In putting our submission together we will be mindful of both the opportunities and the difficulties involved. International experience demonstrates the potential of green industries to stimulate growth and create jobs.
A recent study by Accenture estimates green industries and technology could unlock economic activities to the value $350billion on the African continent.
To ensure the South African economy can benefit from these new technologies and industries, our National Employment Vulnerability Assessment (NEVA) and the Sector Job Resilience Plans (SJRPs) must identify economic sectors vulnerable to climate change; find viable new green economic activities; quantify the value of these opportunities; and understand which sectors have to change and how.
Together with the Department of Science and Technology we must intensify research and development on clean technologies and increasing the ‘sink’ capacity in the land sector to enhance mitigation potential.
As we transition, we must also be mindful of our country’s current dependence on fossil fuels both for energy generation and foreign exchange earnings. Our movement to a lower carbon and climate resilient economy and society must be undertaken in a responsible, phased and planned manner.
The soon to be constituted Presidential Commission on Climate Change will be tasked with co-ordinating the work of all sectors of government and society in a common effort to ensure a Just Transition. Only by working together can we ensure no one is left behind.
This year we must bring the Climate Change Bill to the National Assembly.
The legislation provides for effective management approaches to the inevitable impacts of a changed climate. We will finalise the National Adaptation Strategy so we galvanise our nation to invest in preparedness, early warning capabilities and risk mitigation measures for society.
Most provinces and a number of municipalities have formulated Climate Change response strategies. This is the year we assist sub- national government to start implementing their plans.
Three weeks ago I met with the South African Weather Service and we agreed the service will educate local communities across the country so they can better understand Climate Change and respond appropriately. We will also strengthen relations between the Weather Service and municipalities in developing adaptation and response plans.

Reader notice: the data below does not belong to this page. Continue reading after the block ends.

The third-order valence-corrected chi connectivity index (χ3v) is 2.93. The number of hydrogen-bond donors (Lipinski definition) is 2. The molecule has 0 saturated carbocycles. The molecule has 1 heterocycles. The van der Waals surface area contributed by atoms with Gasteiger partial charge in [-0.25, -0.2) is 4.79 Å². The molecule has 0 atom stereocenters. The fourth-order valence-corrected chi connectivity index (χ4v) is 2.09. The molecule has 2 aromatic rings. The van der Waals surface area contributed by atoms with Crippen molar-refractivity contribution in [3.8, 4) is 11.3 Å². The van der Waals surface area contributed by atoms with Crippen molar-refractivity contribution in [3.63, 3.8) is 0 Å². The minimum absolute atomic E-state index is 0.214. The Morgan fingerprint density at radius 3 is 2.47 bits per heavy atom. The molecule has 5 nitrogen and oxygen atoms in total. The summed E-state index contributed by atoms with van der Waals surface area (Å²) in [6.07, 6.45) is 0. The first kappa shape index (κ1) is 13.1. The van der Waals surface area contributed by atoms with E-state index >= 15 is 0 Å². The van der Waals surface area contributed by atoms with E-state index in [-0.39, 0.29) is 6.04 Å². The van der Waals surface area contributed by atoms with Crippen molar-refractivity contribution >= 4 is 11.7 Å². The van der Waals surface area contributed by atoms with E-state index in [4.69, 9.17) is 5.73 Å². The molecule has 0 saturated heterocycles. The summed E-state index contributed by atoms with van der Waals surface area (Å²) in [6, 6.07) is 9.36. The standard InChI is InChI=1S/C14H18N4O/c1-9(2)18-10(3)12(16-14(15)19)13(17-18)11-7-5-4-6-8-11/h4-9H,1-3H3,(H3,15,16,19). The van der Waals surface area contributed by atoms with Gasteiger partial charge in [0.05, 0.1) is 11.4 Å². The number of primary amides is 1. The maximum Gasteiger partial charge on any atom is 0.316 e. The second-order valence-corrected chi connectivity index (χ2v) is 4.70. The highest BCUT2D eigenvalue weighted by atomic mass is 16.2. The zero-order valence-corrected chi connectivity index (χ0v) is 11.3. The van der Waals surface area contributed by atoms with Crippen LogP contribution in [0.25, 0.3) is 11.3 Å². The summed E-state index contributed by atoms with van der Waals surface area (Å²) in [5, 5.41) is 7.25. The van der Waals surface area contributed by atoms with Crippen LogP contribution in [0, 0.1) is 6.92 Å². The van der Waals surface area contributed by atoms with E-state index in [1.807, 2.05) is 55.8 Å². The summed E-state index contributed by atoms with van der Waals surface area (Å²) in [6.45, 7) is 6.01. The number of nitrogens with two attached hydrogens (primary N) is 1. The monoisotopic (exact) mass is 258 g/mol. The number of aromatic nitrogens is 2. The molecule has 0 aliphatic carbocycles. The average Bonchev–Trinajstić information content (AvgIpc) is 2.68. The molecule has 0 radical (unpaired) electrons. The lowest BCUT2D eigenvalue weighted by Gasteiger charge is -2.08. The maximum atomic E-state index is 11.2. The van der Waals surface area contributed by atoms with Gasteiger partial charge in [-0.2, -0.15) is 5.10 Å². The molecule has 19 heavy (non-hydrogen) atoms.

Through our environmental programmes this year ,we are spending R1.9 billion to restore wetlands, estuaries and coastal dunes to better protect built infrastructure and human settlements from storms, floods and sea level rise.
Honourable members, it is already estimated that African countries are spending between two and nine percent of their GDP on adaptation.
South Africa will continue to lobby developed countries to provide for an adequate, reliable and predictable source of international funding for both mitigation and adaptation. Our country will also participate in a range of international forums to access both grant based and blended finance solutions for our Climate Change needs.
Honourable members, we must all be clear that Climate Change and its associated consequences can only be addressed by the world’s nations working together. Accordingly we must be seriously concerned that one of the world’s biggest emitters has taken a decision to withdraw from the Paris Accord.
It is essential that the nations of the world stand together in support of the Paris Agreement.
We have a common moral responsibility to future generations to honour our mutual commitments and our differentiated responsibilities to fight the causes and consequences of Climate Change. Our country is a responsible global citizen. We will not shrink from the task that confronts us.
I thank you